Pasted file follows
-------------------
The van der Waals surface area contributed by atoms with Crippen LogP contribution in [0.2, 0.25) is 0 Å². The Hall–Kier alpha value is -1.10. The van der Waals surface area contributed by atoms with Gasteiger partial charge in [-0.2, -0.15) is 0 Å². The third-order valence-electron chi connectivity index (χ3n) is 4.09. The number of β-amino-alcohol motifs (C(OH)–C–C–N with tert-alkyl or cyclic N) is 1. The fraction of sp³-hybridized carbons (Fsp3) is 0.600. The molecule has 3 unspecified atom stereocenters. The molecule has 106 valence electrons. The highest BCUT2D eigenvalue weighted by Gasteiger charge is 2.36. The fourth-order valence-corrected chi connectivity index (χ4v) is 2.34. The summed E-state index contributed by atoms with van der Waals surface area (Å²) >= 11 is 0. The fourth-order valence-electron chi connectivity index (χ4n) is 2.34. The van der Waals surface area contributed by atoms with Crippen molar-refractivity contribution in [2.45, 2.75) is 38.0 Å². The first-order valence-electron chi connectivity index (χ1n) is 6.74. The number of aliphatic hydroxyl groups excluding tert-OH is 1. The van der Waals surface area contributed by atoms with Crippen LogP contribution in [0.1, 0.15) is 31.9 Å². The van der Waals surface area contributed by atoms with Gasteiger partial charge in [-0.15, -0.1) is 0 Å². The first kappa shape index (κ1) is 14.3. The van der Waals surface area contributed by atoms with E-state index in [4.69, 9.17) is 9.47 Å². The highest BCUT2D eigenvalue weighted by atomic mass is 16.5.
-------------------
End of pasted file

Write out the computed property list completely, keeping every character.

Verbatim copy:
The van der Waals surface area contributed by atoms with Crippen LogP contribution in [0.2, 0.25) is 0 Å². The Hall–Kier alpha value is -1.10. The van der Waals surface area contributed by atoms with Gasteiger partial charge in [-0.2, -0.15) is 0 Å². The third-order valence-electron chi connectivity index (χ3n) is 4.09. The number of β-amino-alcohol motifs (C(OH)–C–C–N with tert-alkyl or cyclic N) is 1. The fraction of sp³-hybridized carbons (Fsp3) is 0.600. The molecule has 3 unspecified atom stereocenters. The molecule has 106 valence electrons. The highest BCUT2D eigenvalue weighted by Gasteiger charge is 2.36. The fourth-order valence-corrected chi connectivity index (χ4v) is 2.34. The summed E-state index contributed by atoms with van der Waals surface area (Å²) >= 11 is 0. The fourth-order valence-electron chi connectivity index (χ4n) is 2.34. The van der Waals surface area contributed by atoms with Crippen molar-refractivity contribution in [2.45, 2.75) is 38.0 Å². The first-order valence-electron chi connectivity index (χ1n) is 6.74. The number of aliphatic hydroxyl groups excluding tert-OH is 1. The van der Waals surface area contributed by atoms with Crippen LogP contribution in [0.1, 0.15) is 31.9 Å². The van der Waals surface area contributed by atoms with Gasteiger partial charge in [-0.15, -0.1) is 0 Å². The first kappa shape index (κ1) is 14.3. The van der Waals surface area contributed by atoms with E-state index in [4.69, 9.17) is 9.47 Å². The highest BCUT2D eigenvalue weighted by atomic mass is 16.5.